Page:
08 March 2011

To Flash or not to Flash

I love building stuff with Flash technologies. I think ActionScript 3.0 is an excellent language and Flex 4 is a very good framework. I'm not particularly enamored of the alternatives. I find JavaScript to be a mediocre language (albeit with some excellent libraries). I don't like wrangling CSS more than I have to (although Less makes it much nicer). I find HTML 5 to be a pretty immature technology so far. SilverLight's days are probably numbered. (I haven't yet delved into mobile operating systems, like Android and iOS, so I can't speak for those. And those aren't complete alternatives, anyway.)

Because I love Flash, I have a tendency to want to build everything in it. But over the years I've learned that this tendency must be curbed whenever possible. There are definite downsides to Flash, and especially to doing entire websites in Flash. (The now-defunct March of Man website and some abandoned versions of the Dinosauricon are testaments to this.)

For PhyloPic, it was pretty clear to me that there would be no significant advantage to building it in Flash. Load times would be increased without any functionality enhancement. I wouldn't be able to use it on my iPhone. And all the functionality I needed was easily available in plain old HTML/JavaScript/CSS.

With one exception.

The Submission Tool is built as a Flex app. There is one primary reason for this: image processing. Processing the silhouettes on the server side was an option, but one that could have potentially bogged the server down. (It's already starting to buckle a bit as is, pending some optimizations.) But, by using Flash's BitmapData class, I can do that bit of work on the client side before the silhouettes are shipped off to the database.

Of course there are some other benefits as well. In descending order of importance:

  • Flash allows for a more unified experience for the submitter. No page reloads and no cross-browser differences.
  • SPAM bots are much more capable of cracking HTML forms than cracking custom AMF web services. SWF files are generally opaque to them.
  • It was easier for me to build and test.
Had it just been those three reasons, there might still have been a good argument to do it as HTML/AJAX. The image processing requirement is what really tipped the scales. One hundred submitters contrasting, cropping, and rescaling bitmaps is much nicer if they're doing it on their own machines than if they're all doing it on the server. (Okay, I've barely had even two simultaneous submitters so far, but I can dream....)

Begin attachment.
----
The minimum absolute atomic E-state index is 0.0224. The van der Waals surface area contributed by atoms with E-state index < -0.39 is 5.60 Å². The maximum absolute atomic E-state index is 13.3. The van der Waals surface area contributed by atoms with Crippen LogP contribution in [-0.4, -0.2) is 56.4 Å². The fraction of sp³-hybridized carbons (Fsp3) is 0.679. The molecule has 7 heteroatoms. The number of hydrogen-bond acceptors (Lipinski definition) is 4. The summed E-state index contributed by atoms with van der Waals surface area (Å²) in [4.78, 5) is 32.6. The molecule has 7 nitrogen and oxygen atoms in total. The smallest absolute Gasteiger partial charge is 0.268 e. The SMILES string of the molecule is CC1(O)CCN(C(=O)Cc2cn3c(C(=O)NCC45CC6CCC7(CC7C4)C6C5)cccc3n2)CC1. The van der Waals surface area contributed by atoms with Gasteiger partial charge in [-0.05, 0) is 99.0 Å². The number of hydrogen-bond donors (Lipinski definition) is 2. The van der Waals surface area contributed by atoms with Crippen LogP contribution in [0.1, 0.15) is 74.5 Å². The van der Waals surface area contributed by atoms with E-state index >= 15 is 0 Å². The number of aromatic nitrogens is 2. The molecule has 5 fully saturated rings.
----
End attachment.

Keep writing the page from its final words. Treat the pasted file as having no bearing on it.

There may be other Flash tools in PhyloPic's future. For example, I think it is the best technology for the Cladogram Generator. But for the rest of the site, plain old HTML/JavaScript/CSS is certainly sufficient—better, even.

UPDATE (2012 Jan 26): The Submission Page still uses Flash but is not a Flex app.

05 March 2011

PhyloPic Week 2: Lineages, Browsing, and API

Another good week for PhyloPic. There are now well over 200 silhouettes in the database. I also rolled out some new features and enhancements.

Redesigned Lineage Pages

Lineage pages now provide taxonomic and license information for each image. As a visual touch, figures now fade as they go deeper and deeper into the past. Here's a few of my favorite lineage pages so far:
Yes, they're all bilaterian animals. There's a definite bias.

Image Browser

Now you can peruse the entire gallery much more easily, with the Image Browser. Use the arrow(s) on the side to navigate through pages of silhouettes.

Developer API

For any developers out there who want to use the PhyloPic database to create their own apps, now you can. I've provided an initial API, available both as a JSON service and an AMF service for Flex apps.

Also of news to developers: I've opened up the code base for viewing and cloning. (Still need to add the licenses, though.) It's a Django app, written in Python. Feel free to poke around.


I'd like to thank everyone who's submitted images so far, especially FunkMonk, Scott Hartman, Matt Martyniuk and Maija Karala for their many contributions. (Each of them has submitted at least a dozen.) Thanks also to Steven Coombs, Craig Dylke, Mo Hassan, Neil Kelley, Dann Pigdon, Ville-Veikko Sinkkonen, Patrick Strutzenberger, Reka Szabo, David Tana, Michael P. Taylor, and Emily Willoughby!